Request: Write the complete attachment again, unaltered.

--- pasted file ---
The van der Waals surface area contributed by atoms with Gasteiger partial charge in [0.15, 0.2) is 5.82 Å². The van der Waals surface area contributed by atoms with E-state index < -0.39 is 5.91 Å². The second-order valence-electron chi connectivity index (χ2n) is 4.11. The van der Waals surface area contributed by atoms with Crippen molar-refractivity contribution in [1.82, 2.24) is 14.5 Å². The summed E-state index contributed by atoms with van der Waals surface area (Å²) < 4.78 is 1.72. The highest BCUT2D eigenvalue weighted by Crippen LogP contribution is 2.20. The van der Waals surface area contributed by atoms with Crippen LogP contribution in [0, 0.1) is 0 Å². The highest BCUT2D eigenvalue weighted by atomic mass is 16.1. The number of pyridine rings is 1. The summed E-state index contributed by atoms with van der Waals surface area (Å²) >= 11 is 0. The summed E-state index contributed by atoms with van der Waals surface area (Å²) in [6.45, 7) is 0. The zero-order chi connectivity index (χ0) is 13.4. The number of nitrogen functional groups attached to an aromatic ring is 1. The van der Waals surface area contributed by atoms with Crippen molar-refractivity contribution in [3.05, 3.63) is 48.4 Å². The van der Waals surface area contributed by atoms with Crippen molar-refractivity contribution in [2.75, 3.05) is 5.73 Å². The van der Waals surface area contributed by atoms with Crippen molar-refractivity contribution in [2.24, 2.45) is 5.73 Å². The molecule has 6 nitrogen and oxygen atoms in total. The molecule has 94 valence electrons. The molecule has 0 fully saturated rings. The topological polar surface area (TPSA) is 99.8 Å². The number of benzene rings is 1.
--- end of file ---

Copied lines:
The van der Waals surface area contributed by atoms with Gasteiger partial charge in [0.15, 0.2) is 5.82 Å². The van der Waals surface area contributed by atoms with E-state index < -0.39 is 5.91 Å². The second-order valence-electron chi connectivity index (χ2n) is 4.11. The van der Waals surface area contributed by atoms with Crippen molar-refractivity contribution in [1.82, 2.24) is 14.5 Å². The summed E-state index contributed by atoms with van der Waals surface area (Å²) < 4.78 is 1.72. The highest BCUT2D eigenvalue weighted by Crippen LogP contribution is 2.20. The van der Waals surface area contributed by atoms with Crippen LogP contribution in [0, 0.1) is 0 Å². The highest BCUT2D eigenvalue weighted by atomic mass is 16.1. The number of pyridine rings is 1. The summed E-state index contributed by atoms with van der Waals surface area (Å²) >= 11 is 0. The summed E-state index contributed by atoms with van der Waals surface area (Å²) in [6.45, 7) is 0. The zero-order chi connectivity index (χ0) is 13.4. The number of nitrogen functional groups attached to an aromatic ring is 1. The van der Waals surface area contributed by atoms with Crippen molar-refractivity contribution in [3.05, 3.63) is 48.4 Å². The van der Waals surface area contributed by atoms with Crippen molar-refractivity contribution in [2.75, 3.05) is 5.73 Å². The van der Waals surface area contributed by atoms with Crippen molar-refractivity contribution in [2.24, 2.45) is 5.73 Å². The molecule has 6 nitrogen and oxygen atoms in total. The molecule has 94 valence electrons. The molecule has 0 fully saturated rings. The topological polar surface area (TPSA) is 99.8 Å². The number of benzene rings is 1.